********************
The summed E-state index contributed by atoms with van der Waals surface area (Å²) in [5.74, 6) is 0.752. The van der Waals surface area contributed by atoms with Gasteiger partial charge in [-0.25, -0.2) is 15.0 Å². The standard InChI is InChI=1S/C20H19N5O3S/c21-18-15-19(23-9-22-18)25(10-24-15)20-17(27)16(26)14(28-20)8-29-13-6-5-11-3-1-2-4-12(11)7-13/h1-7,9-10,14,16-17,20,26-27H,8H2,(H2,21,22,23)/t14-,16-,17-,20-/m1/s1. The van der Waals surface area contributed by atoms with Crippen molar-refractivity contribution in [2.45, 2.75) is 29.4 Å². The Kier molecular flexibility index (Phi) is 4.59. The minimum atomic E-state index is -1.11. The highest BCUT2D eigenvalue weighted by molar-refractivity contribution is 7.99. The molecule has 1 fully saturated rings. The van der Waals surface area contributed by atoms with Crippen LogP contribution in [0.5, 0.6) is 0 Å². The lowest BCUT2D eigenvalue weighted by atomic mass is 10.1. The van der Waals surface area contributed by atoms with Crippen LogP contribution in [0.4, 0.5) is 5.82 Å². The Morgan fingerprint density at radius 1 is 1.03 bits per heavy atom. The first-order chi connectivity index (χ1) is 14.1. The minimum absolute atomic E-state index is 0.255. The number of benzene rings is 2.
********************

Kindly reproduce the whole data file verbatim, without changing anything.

The summed E-state index contributed by atoms with van der Waals surface area (Å²) in [5.74, 6) is 0.752. The van der Waals surface area contributed by atoms with Gasteiger partial charge in [-0.25, -0.2) is 15.0 Å². The standard InChI is InChI=1S/C20H19N5O3S/c21-18-15-19(23-9-22-18)25(10-24-15)20-17(27)16(26)14(28-20)8-29-13-6-5-11-3-1-2-4-12(11)7-13/h1-7,9-10,14,16-17,20,26-27H,8H2,(H2,21,22,23)/t14-,16-,17-,20-/m1/s1. The van der Waals surface area contributed by atoms with Crippen molar-refractivity contribution in [2.45, 2.75) is 29.4 Å². The Kier molecular flexibility index (Phi) is 4.59. The minimum atomic E-state index is -1.11. The highest BCUT2D eigenvalue weighted by molar-refractivity contribution is 7.99. The molecule has 1 fully saturated rings. The van der Waals surface area contributed by atoms with Crippen LogP contribution in [0.5, 0.6) is 0 Å². The lowest BCUT2D eigenvalue weighted by atomic mass is 10.1. The van der Waals surface area contributed by atoms with Crippen LogP contribution in [0.4, 0.5) is 5.82 Å². The Morgan fingerprint density at radius 1 is 1.03 bits per heavy atom. The first-order chi connectivity index (χ1) is 14.1. The minimum absolute atomic E-state index is 0.255. The number of benzene rings is 2.